NEW Anastasius converted the government to monetary payments, mandating that taxes be paid with cash rather than with goods, and also paying for goods and services with cash. This practice decreased the potential for embezzlement and the need for transportation and storage of supplies. It also allowed for easier accounting. He eliminated the practice of providing soldiers with their arms and uniforms; instead he allotted each soldier a generous sum of money with which to purchase their own. These changes to imperial policy seem to have worked well; taxpayers often paid smaller tax bills than they had before, while government revenue increased. The increase in revenue allowed the emperor to pay soldiers a higher wage, which attracted native Roman soldiers to the military, as opposed to the barbarian and Isaurian mercenaries which some previous emperors had been forced to rely on.SL96957. Gold solidus, DOC I 7j, Tolstoi 9, Ratto 321, Morrisson BnF 1/Cp/AV/14, Hahn MIBE 7, Sommer 1.4, SBCV 5, Wroth BMC -, XF, pierced, bent and straightened (4284830-017), 10th officina, Constantinople (Istanbul, Turkey) mint, c. 507 - 518 A.D.; obverse D N ANASTA-SIVS P P AVC, helmeted and cuirassed bust facing slightly right, helmet with plume, trefoil ornament and diadem, pellets on cuirass, spear in right hand and behind head, shield on left arm ornamented with mounted cavalryman right attacking prostrate enemy; reverse VICTORI-A AVCCC I (victory of the three emperors, 10th officina), Victoria standing half left, head left, long staff topped with an inverted staurogram (P) in right hand, star left, CONOB in exergue; NGC| Lookup; $900.00 SALE |PRICE| $810.00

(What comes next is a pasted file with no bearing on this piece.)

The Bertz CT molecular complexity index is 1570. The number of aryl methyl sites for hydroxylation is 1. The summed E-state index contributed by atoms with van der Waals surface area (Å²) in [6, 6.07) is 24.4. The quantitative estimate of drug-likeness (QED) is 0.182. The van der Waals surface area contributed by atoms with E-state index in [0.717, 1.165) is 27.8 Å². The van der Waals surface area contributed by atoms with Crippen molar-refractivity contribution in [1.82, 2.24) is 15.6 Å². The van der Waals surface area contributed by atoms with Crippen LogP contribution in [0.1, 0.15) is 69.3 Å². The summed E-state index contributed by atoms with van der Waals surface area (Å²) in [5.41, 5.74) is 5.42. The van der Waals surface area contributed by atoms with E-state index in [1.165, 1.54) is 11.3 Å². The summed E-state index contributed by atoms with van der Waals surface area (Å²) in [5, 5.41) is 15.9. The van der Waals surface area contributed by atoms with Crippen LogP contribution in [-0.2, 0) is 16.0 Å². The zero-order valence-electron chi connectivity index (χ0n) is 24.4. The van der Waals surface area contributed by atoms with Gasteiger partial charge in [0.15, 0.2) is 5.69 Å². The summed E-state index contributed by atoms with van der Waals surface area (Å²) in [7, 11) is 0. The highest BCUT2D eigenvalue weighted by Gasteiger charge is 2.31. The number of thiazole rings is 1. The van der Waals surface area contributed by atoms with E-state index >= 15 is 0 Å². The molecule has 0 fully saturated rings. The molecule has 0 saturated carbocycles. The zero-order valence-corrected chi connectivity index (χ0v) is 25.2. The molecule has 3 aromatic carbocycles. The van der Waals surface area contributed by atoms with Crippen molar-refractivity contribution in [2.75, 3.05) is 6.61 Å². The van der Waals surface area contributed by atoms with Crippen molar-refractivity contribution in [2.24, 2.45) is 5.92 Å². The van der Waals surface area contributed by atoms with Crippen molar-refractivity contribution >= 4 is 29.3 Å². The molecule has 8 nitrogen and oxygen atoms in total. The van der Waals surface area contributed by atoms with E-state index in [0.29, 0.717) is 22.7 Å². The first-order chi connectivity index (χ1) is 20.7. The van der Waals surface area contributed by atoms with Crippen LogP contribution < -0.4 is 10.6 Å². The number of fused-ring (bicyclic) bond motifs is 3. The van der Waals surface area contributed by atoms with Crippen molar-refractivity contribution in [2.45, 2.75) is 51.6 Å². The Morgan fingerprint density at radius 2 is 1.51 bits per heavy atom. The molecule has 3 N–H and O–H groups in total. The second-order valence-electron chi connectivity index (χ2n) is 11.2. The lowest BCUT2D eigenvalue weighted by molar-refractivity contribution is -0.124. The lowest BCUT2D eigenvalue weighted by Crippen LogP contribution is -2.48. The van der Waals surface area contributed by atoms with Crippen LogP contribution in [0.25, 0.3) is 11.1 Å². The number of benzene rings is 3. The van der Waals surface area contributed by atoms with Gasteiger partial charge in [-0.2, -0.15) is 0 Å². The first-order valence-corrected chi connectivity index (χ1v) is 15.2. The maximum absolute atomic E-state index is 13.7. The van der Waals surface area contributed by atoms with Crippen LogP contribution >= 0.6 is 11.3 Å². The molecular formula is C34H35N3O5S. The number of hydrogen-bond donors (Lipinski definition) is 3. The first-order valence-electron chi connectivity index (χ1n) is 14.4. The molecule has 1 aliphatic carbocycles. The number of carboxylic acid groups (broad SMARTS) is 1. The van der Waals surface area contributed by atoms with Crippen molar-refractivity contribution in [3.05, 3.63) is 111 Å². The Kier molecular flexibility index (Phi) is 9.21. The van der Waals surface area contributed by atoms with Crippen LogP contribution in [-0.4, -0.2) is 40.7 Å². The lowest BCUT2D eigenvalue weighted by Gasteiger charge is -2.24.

Byzantine Empire, Justin I, 10 July 518 - 1 August 527 A.D.